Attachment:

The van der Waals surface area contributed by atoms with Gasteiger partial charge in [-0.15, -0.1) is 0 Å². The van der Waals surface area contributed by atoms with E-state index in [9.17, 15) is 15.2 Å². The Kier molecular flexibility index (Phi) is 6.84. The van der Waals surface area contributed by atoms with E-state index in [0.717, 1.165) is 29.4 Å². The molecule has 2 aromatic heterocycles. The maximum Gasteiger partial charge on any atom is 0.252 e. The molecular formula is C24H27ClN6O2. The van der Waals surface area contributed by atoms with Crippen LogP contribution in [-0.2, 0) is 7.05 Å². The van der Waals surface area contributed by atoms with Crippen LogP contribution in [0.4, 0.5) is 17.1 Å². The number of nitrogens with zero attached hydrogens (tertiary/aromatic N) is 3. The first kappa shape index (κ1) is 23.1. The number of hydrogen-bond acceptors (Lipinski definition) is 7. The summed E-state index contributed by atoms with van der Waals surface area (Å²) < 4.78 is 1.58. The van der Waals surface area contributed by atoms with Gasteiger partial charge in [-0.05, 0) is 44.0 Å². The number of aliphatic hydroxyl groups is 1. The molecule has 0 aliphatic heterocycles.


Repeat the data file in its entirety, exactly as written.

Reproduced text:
The van der Waals surface area contributed by atoms with Gasteiger partial charge in [-0.15, -0.1) is 0 Å². The van der Waals surface area contributed by atoms with E-state index in [9.17, 15) is 15.2 Å². The Kier molecular flexibility index (Phi) is 6.84. The van der Waals surface area contributed by atoms with E-state index in [0.717, 1.165) is 29.4 Å². The molecule has 2 aromatic heterocycles. The maximum Gasteiger partial charge on any atom is 0.252 e. The molecular formula is C24H27ClN6O2. The van der Waals surface area contributed by atoms with Crippen LogP contribution in [-0.2, 0) is 7.05 Å². The van der Waals surface area contributed by atoms with Crippen LogP contribution in [0.4, 0.5) is 17.1 Å². The number of nitrogens with zero attached hydrogens (tertiary/aromatic N) is 3. The first kappa shape index (κ1) is 23.1. The number of hydrogen-bond acceptors (Lipinski definition) is 7. The summed E-state index contributed by atoms with van der Waals surface area (Å²) < 4.78 is 1.58. The van der Waals surface area contributed by atoms with Gasteiger partial charge in [-0.05, 0) is 44.0 Å². The number of aliphatic hydroxyl groups is 1. The molecule has 0 aliphatic heterocycles.